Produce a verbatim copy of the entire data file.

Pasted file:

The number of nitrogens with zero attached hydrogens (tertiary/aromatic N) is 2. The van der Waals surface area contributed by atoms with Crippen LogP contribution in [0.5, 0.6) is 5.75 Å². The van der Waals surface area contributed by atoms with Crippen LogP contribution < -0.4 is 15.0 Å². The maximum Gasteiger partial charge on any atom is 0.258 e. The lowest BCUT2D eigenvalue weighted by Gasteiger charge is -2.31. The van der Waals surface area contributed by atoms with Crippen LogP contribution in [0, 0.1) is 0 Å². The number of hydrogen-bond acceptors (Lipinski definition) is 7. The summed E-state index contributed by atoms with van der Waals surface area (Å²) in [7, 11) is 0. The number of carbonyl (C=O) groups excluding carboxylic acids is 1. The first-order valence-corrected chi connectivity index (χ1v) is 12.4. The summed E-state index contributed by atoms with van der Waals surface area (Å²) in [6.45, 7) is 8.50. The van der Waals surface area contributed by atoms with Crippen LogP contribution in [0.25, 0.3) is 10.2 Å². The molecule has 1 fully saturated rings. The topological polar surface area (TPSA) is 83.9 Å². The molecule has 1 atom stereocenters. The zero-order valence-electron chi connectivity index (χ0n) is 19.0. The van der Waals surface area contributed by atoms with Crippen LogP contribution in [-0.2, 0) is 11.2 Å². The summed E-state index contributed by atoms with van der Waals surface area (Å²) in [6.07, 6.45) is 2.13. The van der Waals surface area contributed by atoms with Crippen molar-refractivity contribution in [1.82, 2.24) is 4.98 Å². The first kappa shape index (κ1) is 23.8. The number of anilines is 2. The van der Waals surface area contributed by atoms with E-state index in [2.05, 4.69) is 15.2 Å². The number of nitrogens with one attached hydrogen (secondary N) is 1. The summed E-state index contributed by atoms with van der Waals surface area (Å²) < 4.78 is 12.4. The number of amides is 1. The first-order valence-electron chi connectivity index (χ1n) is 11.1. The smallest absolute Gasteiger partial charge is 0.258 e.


The number of nitrogens with zero attached hydrogens (tertiary/aromatic N) is 2. The van der Waals surface area contributed by atoms with Crippen LogP contribution in [0.5, 0.6) is 5.75 Å². The van der Waals surface area contributed by atoms with Crippen LogP contribution < -0.4 is 15.0 Å². The maximum Gasteiger partial charge on any atom is 0.258 e. The lowest BCUT2D eigenvalue weighted by Gasteiger charge is -2.31. The van der Waals surface area contributed by atoms with Crippen LogP contribution in [0, 0.1) is 0 Å². The number of hydrogen-bond acceptors (Lipinski definition) is 7. The summed E-state index contributed by atoms with van der Waals surface area (Å²) in [7, 11) is 0. The number of carbonyl (C=O) groups excluding carboxylic acids is 1. The first-order valence-corrected chi connectivity index (χ1v) is 12.4. The summed E-state index contributed by atoms with van der Waals surface area (Å²) in [6.45, 7) is 8.50. The van der Waals surface area contributed by atoms with Crippen LogP contribution in [0.25, 0.3) is 10.2 Å². The molecule has 1 fully saturated rings. The topological polar surface area (TPSA) is 83.9 Å². The molecule has 1 atom stereocenters. The zero-order valence-electron chi connectivity index (χ0n) is 19.0. The van der Waals surface area contributed by atoms with Crippen LogP contribution in [-0.2, 0) is 11.2 Å². The summed E-state index contributed by atoms with van der Waals surface area (Å²) in [6.07, 6.45) is 2.13. The van der Waals surface area contributed by atoms with Crippen molar-refractivity contribution in [1.82, 2.24) is 4.98 Å². The first kappa shape index (κ1) is 23.8. The number of anilines is 2. The van der Waals surface area contributed by atoms with E-state index in [2.05, 4.69) is 15.2 Å². The number of nitrogens with one attached hydrogen (secondary N) is 1. The summed E-state index contributed by atoms with van der Waals surface area (Å²) < 4.78 is 12.4. The number of amides is 1. The first-order valence-electron chi connectivity index (χ1n) is 11.1. The smallest absolute Gasteiger partial charge is 0.258 e.